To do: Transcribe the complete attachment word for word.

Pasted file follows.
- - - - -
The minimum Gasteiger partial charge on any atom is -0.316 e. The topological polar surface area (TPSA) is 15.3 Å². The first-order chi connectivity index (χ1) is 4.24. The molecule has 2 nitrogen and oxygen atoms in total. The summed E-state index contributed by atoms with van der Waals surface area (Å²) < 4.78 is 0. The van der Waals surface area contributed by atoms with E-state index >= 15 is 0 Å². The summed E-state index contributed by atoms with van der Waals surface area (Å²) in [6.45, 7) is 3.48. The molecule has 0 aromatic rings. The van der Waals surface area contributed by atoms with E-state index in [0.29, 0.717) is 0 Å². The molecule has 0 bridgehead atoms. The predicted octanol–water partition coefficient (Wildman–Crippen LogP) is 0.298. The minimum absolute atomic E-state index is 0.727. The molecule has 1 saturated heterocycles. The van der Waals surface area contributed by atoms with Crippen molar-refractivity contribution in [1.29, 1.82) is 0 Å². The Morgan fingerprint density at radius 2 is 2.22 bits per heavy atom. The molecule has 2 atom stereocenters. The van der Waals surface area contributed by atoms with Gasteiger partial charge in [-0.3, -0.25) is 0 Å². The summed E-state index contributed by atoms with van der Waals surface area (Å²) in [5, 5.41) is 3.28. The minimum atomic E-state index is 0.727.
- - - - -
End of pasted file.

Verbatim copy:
The minimum Gasteiger partial charge on any atom is -0.316 e. The topological polar surface area (TPSA) is 15.3 Å². The first-order chi connectivity index (χ1) is 4.24. The molecule has 2 nitrogen and oxygen atoms in total. The summed E-state index contributed by atoms with van der Waals surface area (Å²) < 4.78 is 0. The van der Waals surface area contributed by atoms with E-state index >= 15 is 0 Å². The summed E-state index contributed by atoms with van der Waals surface area (Å²) in [6.45, 7) is 3.48. The molecule has 0 aromatic rings. The van der Waals surface area contributed by atoms with E-state index in [0.29, 0.717) is 0 Å². The molecule has 0 bridgehead atoms. The predicted octanol–water partition coefficient (Wildman–Crippen LogP) is 0.298. The minimum absolute atomic E-state index is 0.727. The molecule has 1 saturated heterocycles. The van der Waals surface area contributed by atoms with Crippen molar-refractivity contribution in [1.29, 1.82) is 0 Å². The Morgan fingerprint density at radius 2 is 2.22 bits per heavy atom. The molecule has 2 atom stereocenters. The van der Waals surface area contributed by atoms with Gasteiger partial charge in [-0.3, -0.25) is 0 Å². The summed E-state index contributed by atoms with van der Waals surface area (Å²) in [5, 5.41) is 3.28. The minimum atomic E-state index is 0.727.